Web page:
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Health Hack #40 - A Perspective On Sunscreen


Since the very beginning of language and oral traditions, we know that the sun has been upheld with the highest of reverence. Helios, in Greek Mythology, reigned as the God of Sun. The most useful and ubiquitous facilitator of life across so many species, trying to envision a world without the sun is like trying to picture our planet without gravity. Everything about our existence would change, if it existed at all.

Reverence for the sun is seen throughout all walks of life. Whether it’s a flock of chickens crowing at its appearance and hitting the hay once it sets, or the seed learning to sprout with its help, nature worships the sun, as it rightfully should.

As we learned way back when this weekly article series began (Vitamin D), a key building block of our good health is derived from Vitamin D, which is most appropriately found in our exposure to sunlight. Our immune system is heavily dependent on this free, highly available vitamin, and there have been links drawn between Vitamin D deficiency and propensity towards more dire health ramifications for those affected with COVID-19. “Cold season”, as our winter is often referred to (double entendre), uncoincidentally coincides with a drastic reduction in Vitamin D exposure, which effectively tatters the armor of our immune system. Seasonal Affective Disorder follows the same premise. Does it spike in the dead of summer? No, it’s actually directly correlated to a severe drop in sunlight.

Appropriate amounts of sun exposure should really be as paramount to our health as quality sleep. The key, though, lies in the quantity.

In the context of heat exposure (The Power of Heat) we used the term hormesis, which is that a moderate exposure to something could prove wildly beneficial, while crossing a very fine line - if only a little bit - could prove quite dangerous. There is arguably no subject in the realm of our physical well being where the concept of hormesis is more applicable than to our sun exposure. Sans sunscreen, lounge in the afternoon summer sun in a bathing suit for 15-20 minutes, and unless you’re abnormally fair-skinned, you’ll easily bank your daily recommended Vitamin D absorption benchmark without the risk of side effects. But fall asleep on the beach on a sunny July afternoon (again, without sunscreen) and awaken an hour or more later, chances are you’re in serious trouble.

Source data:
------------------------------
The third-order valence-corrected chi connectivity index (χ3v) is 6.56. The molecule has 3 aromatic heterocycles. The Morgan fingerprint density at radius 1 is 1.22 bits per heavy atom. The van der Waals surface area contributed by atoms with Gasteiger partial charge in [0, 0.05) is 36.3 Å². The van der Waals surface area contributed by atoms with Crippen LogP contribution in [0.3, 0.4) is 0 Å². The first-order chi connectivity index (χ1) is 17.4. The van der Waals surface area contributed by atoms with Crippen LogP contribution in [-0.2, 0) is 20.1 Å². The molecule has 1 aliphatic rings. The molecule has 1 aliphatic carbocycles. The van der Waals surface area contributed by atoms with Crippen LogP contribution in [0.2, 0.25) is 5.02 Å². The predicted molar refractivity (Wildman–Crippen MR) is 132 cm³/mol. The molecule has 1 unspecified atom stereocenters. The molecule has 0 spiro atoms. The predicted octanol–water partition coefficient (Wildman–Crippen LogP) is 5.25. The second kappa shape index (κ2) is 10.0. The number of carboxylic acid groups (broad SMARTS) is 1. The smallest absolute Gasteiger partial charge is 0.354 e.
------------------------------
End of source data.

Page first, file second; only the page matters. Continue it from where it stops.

Enter Sunscreen

The premise of sunscreen makes sense. Burning of our skin equates to cellular and tissue damage, regardless of the degree of the burns. Products that shield us from these ill-effects are seemingly beneficial. We apply them, and suddenly that nap on the beach is devoid of the redness and irritation that can last for days. But is this really in line with Mother Nature’s design?

How does one know their hormetic threshold to overdoing their sun exposure? In other words, devoid of sunscreens entirely, when does one know when to call it quits on the beach, or at least head for intermittent shade or cover themselves with clothing or towels? It’s super simple. They burn. Folks of Irish descent, naturally fair-skinned, having derived from a cooler, cloudier climate, will likely have a lower threshold. Descendants of regions closer to the equator will likely tolerate a higher limit of sun, having evolved to do so. But for everyone, regardless of their skin tone and melanin-producing capabilities, there is a very distinct threshold. When we apply sunscreen, we’re able to linger in full sun for prolonged periods of time without the risk of visible burning, drastically pushing that threshold outwards until the needle on our tolerance scale has shifted five-twentyfold. This would seem to be a magnificent hack, no? In some ways, yes - it absolutely is. But we shouldn’t lose sight of Mother Nature’s stubbornness, because she’s often unwilling to compromise.

Let’s consider an analogy. Suppose there was a supplement that one could take which significantly down-regulated the behavioral and neurological effects of excessive alcohol. Beer lovers could down a 12-pack of their go to IPA over the course of an afternoon BBQ on a hot summer day, and with the addition of a single pill, they would never become obnoxious or belligerent, and they would be perfectly competent to drive home. To properly evaluate the benefits, we must consider all factors. Personality doesn’t change, which at some point is generally a benefit (there’s no denying that certain personalities can improve with some alcohol in the correct setting, but even these folks can see themselves derailed when imbibing too aggressively). Neurological conditions remain centered. It’s hard to deny immense benefit here. But what about the health of the liver? Oh yea, there’s that to consider too. Physiologically, the supplement doesn’t provide any protection. 

Take someone who really loves beer. A full-fledged gastronaut. They drink for the flavor of the hops, not necessarily chasing the state of drunkenness that comes with it. For this individual, the magical supplement would likely prove disastrous. We’ve stripped away Mother Nature’s warning signal that says “enough’s enough - you can barely even stand up, dude!”. They’d likely rip through a 12-pack every chance they had, insidiously destroying their organs as a result.

Now take the individual who drinks socially, but doesn’t socialize all that often. Their tolerance is lower, which compels them to cross the line much faster than they’d like. Maybe they’re throwing them back once a month, on that big Saturday night in the city. For this person, the supplement is a wonder-drug. Low tolerance leads to overconsumption which leads to a wicked hangover. Take all of these concerns and throw them out the window. They can let loose on Saturday night and still have the energy and headspace to hit their 8am hot yoga class on Sunday morning. What about their liver? It certainly takes a hit, but overdoing it once a month is manageable in the long term.

The Mechanisms of Common Sunscreen

There are 3 primary types of UV Rays that emanate from the sun. UVC rays are incapable of penetrating our ozone layer, so they’re irrelevant for the sake of this discussion.